Ernst Volgenau was there at the beginning, when the Pentagon's Vietnam-era "whiz kids" helped create Washington's government contracting business. The founder of SRA International Inc. watched in the late 1990s, when many of his company's engineers and technicians left for fatter paychecks and stock options in the dot-com world.
And he was there for the success of recent years, when the tech bubble burst, the dot-com defectors streamed back and Wall Street discovered the allure of contractors like SRA.
"I think government contracting has improved a great deal in that time period. It's . . . much more like the commercial world than it was in the 1980s," Volgenau said in an interview Friday, a day after announcing that he was stepping down as chief executive. Volgenau said he will remain involved with Fairfax-based SRA as chairman, but he will step back from day-to-day operations of the company he founded in the basement of his Reston home in 1978.
After a 20-year career in the Air Force and two years directing the inspection and enforcement activities of the Nuclear Regulatory Commission, Volgenau's course as an entrepreneur was set by an assignment at the Pentagon.
Volgenau, a passionate technologist who earned a doctorate in electrical engineering during his military service, spent several years in the 1960s working under Robert S. McNamara and a team of tech-savvy aides who were nicknamed the "whiz kids." They became known, and blamed by critics, for their role in managing the expanding war in Vietnam. But the group's immediate mission was to use computers to make military dollars go further.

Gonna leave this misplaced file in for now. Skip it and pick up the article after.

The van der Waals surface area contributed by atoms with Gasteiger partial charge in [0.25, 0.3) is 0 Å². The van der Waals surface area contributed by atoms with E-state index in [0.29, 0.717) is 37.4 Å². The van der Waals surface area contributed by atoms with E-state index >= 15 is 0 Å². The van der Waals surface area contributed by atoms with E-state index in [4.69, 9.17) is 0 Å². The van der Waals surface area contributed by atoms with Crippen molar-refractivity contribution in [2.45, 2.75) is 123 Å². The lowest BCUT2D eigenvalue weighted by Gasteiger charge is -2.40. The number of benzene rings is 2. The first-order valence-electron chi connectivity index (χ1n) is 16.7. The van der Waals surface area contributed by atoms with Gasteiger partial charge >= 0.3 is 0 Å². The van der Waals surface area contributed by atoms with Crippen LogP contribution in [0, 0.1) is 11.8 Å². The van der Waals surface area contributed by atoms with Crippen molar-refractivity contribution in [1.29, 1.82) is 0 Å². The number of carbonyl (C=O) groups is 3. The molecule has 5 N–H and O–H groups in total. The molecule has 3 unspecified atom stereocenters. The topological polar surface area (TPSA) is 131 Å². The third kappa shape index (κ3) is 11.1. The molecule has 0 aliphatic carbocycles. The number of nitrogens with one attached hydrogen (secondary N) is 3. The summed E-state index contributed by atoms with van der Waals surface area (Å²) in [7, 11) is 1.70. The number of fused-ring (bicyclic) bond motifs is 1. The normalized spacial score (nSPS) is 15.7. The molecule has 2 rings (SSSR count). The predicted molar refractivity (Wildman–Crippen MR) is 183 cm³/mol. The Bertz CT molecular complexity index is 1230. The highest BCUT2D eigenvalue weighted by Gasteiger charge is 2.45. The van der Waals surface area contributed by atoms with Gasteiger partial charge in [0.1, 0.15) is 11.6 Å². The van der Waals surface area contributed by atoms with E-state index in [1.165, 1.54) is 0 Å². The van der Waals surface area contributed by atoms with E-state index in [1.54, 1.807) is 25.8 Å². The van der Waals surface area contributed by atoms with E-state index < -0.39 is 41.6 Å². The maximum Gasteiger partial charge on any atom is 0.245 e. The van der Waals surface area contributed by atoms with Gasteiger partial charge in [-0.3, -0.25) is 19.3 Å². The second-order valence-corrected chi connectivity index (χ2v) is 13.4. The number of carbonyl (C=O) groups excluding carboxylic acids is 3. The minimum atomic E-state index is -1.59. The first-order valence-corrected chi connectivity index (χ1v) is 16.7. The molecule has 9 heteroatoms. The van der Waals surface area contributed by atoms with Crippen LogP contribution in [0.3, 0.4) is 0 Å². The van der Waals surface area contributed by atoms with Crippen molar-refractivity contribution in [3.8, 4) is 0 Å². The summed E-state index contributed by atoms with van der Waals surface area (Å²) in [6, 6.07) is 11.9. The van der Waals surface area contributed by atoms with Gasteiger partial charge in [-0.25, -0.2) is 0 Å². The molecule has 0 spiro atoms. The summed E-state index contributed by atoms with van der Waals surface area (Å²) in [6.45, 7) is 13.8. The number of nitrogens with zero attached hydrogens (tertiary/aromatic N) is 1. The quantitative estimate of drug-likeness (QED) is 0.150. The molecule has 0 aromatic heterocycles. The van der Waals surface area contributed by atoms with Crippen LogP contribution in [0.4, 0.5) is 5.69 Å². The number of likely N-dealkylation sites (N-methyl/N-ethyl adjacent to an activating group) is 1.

In 1970, five members of that team, including Ivan Selin and Charles O. Rossotti, founded American Management Systems Inc., a pioneer in defense contracting that helped inspire younger entrepreneurs, including Volgenau.
When Volgenau decided to start his own company, venture capitalists weren't clamoring to invest in Washington's government-oriented businesses. Volgenau's start-up capital was the money he had saved while working for the government and supporting a family with three daughters, and loans he took out against the family's home.
To build a track record, SRA started out offering consulting services as a subcontractor. Its first contract came from Volgenau's old mentors at AMS.
"My contracts were small contracts of $10,000 or $20,000 each. Our objective was to do a good job on a little job and then maybe the customer would give us some more," Volgenau said. At the end of its first year, SRA had six employees.
By the mid-1980s it began bidding on, and winning, its own contracts with the government. Volgenau said he cannot recall the details of those first contracts, but he remembers what big events they were for the company.
For much of the defense-contracting industry, there were lean times after the Cold War and the Persian Gulf War, as military spending fell off.
"You had to stick to it and take advantage of the opportunities that were available," said Edward H. Bersoff, former chief executive of BTG Corp., one of Volgenau's peers and competitors. "It was not a pleasant time."